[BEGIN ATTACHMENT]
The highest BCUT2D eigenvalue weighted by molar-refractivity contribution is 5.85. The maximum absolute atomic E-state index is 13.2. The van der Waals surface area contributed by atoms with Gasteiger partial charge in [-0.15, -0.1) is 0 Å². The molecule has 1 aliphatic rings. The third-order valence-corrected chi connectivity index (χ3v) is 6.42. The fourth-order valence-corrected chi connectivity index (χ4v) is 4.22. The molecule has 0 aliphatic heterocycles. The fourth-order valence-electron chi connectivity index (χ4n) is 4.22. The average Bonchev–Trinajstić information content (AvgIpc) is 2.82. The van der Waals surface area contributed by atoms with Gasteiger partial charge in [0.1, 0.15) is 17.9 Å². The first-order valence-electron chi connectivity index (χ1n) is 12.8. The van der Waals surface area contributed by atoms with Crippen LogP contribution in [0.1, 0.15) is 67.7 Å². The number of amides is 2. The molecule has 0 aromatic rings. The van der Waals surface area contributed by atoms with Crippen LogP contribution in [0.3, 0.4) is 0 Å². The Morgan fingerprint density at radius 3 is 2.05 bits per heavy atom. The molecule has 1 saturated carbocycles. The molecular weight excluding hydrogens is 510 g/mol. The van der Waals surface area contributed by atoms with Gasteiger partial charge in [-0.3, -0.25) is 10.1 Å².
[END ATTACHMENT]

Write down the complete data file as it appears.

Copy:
The highest BCUT2D eigenvalue weighted by molar-refractivity contribution is 5.85. The maximum absolute atomic E-state index is 13.2. The van der Waals surface area contributed by atoms with Gasteiger partial charge in [-0.15, -0.1) is 0 Å². The molecule has 1 aliphatic rings. The third-order valence-corrected chi connectivity index (χ3v) is 6.42. The fourth-order valence-corrected chi connectivity index (χ4v) is 4.22. The molecule has 0 aliphatic heterocycles. The fourth-order valence-electron chi connectivity index (χ4n) is 4.22. The average Bonchev–Trinajstić information content (AvgIpc) is 2.82. The van der Waals surface area contributed by atoms with Gasteiger partial charge in [0.1, 0.15) is 17.9 Å². The first-order valence-electron chi connectivity index (χ1n) is 12.8. The van der Waals surface area contributed by atoms with Crippen LogP contribution in [0.1, 0.15) is 67.7 Å². The number of amides is 2. The molecule has 0 aromatic rings. The van der Waals surface area contributed by atoms with Crippen LogP contribution in [0.3, 0.4) is 0 Å². The Morgan fingerprint density at radius 3 is 2.05 bits per heavy atom. The molecule has 1 saturated carbocycles. The molecular weight excluding hydrogens is 510 g/mol. The van der Waals surface area contributed by atoms with Gasteiger partial charge in [-0.3, -0.25) is 10.1 Å².